The Blog

A Problem Shared Is a Problem Halved

Sometimes I look back at my life 12 years ago; before alopecia. If I am honest with myself I do at times miss having hair, especially my eyelashes and eyebrows; which are what shape our facial features.

Human beings never fail to astonish me! I recently met a lady who had come to an alopecia support meeting back in October 2013. She was visibly shaking with nerves and had been pacing the pavement outside for half an hour, scared to come into a room full of people who were the same as her. But she did come in and she did talk to us about her experience of alopecia and how, up until that point had never spoken to anyone about her alopecia. We chatted and talked about wigs; confidence and the Alopecia UK FlashMob which she had found both enlightening and inspiring. If it hadn't been for the FlashMob she would not have come to the meeting :)

4 months later, this same lady came to the February support group a "new person". She carried herself with a confident smile and was wearing a new wig. For the first time in her 16 years of suffering with alopecia (I use the word suffer here, because I feel this lady had suffered for years and had hidden away from her hairloss) is now being open with all the people in her life and talking about it. It really was an amazing revelation to see.

I left that meeting with a warm glow in my heart, knowing that talking about what hurts us, does help. That a problem shared, really is a problem halved.

I hope this snippet in the life of a lady who had hidden from her alopecia for many years, might help encourage others to talk about it too. I remember how difficult it is was when I was honest with my friends and colleagues. It was really tough, but I do believe that everything really does happen for a reason and that just because we may have no hair, it doesn't change who we are. In fact I think it can, in the long run, bring out our inner strength. Sometimes, it is not until we are faced with adversity that we really become who we were meant to be.

Sometimes I look back at my life 12 years ago; before alopecia. If I am honest with myself I do at times miss having hair, especially my eyelashes and eyebrows; which are what shape our facial features. Then I meet someone else with alopecia, and it confirms, that it's OK not to have hair. It is not what defines us after all. What defines us is our own personality, our strength and attitude to carry on and accept. I have met some extraordinary people through Alopecia UK that have inspired me to help make a difference to others.

The most difficult part of the alopecia journey is not knowing what you are facing. The uncertainty and frustration of trying to find an answer or the hope that this next pot of pills will help my hair grow back. I remember when I was in Thailand travelling 8 years ago, a lady told me to hit my head with a stick 100 times a day and that this would make my hair grow back!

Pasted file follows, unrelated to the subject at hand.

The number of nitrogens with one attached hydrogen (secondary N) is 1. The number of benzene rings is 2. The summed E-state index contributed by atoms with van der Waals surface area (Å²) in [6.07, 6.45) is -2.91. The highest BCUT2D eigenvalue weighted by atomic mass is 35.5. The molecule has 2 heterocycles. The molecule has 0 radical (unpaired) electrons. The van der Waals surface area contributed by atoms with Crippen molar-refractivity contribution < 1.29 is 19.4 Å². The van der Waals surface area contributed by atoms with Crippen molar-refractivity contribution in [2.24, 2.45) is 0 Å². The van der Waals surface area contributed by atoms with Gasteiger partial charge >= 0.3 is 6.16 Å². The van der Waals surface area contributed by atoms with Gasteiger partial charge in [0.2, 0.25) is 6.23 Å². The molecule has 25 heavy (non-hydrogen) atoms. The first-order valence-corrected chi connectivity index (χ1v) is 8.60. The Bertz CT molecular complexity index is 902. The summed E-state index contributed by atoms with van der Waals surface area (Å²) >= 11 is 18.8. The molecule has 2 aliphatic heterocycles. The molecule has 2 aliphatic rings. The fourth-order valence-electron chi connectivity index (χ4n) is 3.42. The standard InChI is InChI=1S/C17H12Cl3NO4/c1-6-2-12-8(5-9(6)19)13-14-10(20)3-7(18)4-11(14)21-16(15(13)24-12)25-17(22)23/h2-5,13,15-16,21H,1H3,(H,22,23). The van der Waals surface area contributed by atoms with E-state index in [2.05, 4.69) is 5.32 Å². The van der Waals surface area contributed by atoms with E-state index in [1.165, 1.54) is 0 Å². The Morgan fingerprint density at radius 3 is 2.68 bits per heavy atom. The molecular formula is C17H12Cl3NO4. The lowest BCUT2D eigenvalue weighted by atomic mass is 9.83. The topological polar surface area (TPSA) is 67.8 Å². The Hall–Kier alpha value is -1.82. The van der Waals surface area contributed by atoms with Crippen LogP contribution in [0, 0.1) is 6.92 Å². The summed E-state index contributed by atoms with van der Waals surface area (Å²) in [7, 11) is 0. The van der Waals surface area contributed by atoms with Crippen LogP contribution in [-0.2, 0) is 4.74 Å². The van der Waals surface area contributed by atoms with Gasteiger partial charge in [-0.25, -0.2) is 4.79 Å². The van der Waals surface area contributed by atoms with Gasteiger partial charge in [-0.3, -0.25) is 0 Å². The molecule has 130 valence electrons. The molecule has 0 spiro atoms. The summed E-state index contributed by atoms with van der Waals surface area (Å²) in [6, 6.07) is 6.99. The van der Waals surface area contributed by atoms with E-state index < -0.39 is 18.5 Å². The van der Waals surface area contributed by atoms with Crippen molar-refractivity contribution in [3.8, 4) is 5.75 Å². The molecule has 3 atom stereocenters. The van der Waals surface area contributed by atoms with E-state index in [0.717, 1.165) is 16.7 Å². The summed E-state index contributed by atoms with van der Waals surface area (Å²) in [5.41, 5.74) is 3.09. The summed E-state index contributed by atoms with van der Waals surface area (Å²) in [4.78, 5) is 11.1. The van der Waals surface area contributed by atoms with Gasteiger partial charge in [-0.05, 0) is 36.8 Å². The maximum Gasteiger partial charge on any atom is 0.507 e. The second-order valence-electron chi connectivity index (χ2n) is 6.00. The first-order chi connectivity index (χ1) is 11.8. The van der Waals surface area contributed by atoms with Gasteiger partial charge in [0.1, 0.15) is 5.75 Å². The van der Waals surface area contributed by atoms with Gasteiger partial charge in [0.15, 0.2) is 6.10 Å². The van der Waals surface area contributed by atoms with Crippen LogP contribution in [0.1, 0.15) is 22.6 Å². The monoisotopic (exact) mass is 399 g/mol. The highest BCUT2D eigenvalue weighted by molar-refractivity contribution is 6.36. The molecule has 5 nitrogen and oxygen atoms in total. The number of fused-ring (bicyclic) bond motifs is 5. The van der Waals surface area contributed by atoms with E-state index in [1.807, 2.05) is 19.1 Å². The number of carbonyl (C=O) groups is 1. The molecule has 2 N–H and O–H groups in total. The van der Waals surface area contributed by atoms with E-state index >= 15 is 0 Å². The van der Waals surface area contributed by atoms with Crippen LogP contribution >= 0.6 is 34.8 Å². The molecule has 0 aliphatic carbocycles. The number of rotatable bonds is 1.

I found that during my diagnosis I was not offered any information, let alone any treatment. Alopecia might not be life-threatening, but it is without a shadow of a doubt life-changing and often terrifying to deal with.

This brings me to some exciting news. I am very pleased to announce that Alopecia UK and the Welsh Institute of Dermatology are collaborating to develop an Option Grid for people who have been diagnosed with alopecia. Myself and a team of dermatologists, researchers and psychologists are working to develop a one-page table of frequently asked questions, helping patients to discuss treatment options following a clinical diagnosis, enabling patients to make informed decisions based on personal values and preferences.

There are currently 26 Option Grids and we now have agreement from the Option Grid Collaborative to develop an "Alopecia Areata Option Grid".

The Option Grid will provide patients with information about what treatments are available when you have been diagnosed with alopecia areata. People with alopecia areata may be offered treatments including steroid injections/creams or immunotherapy. Thie Option Grid will outline treatment choices for doctors to discuss with their patients during a consultation to help patients understand what treatments are available, their side effects and the likelihood of success. This will include psychological support as a course of treatment, as we understand the effects that this often life-changing condition can have on patients.

Keep an eye on the Alopecia UK website for more info on the Option Grid development.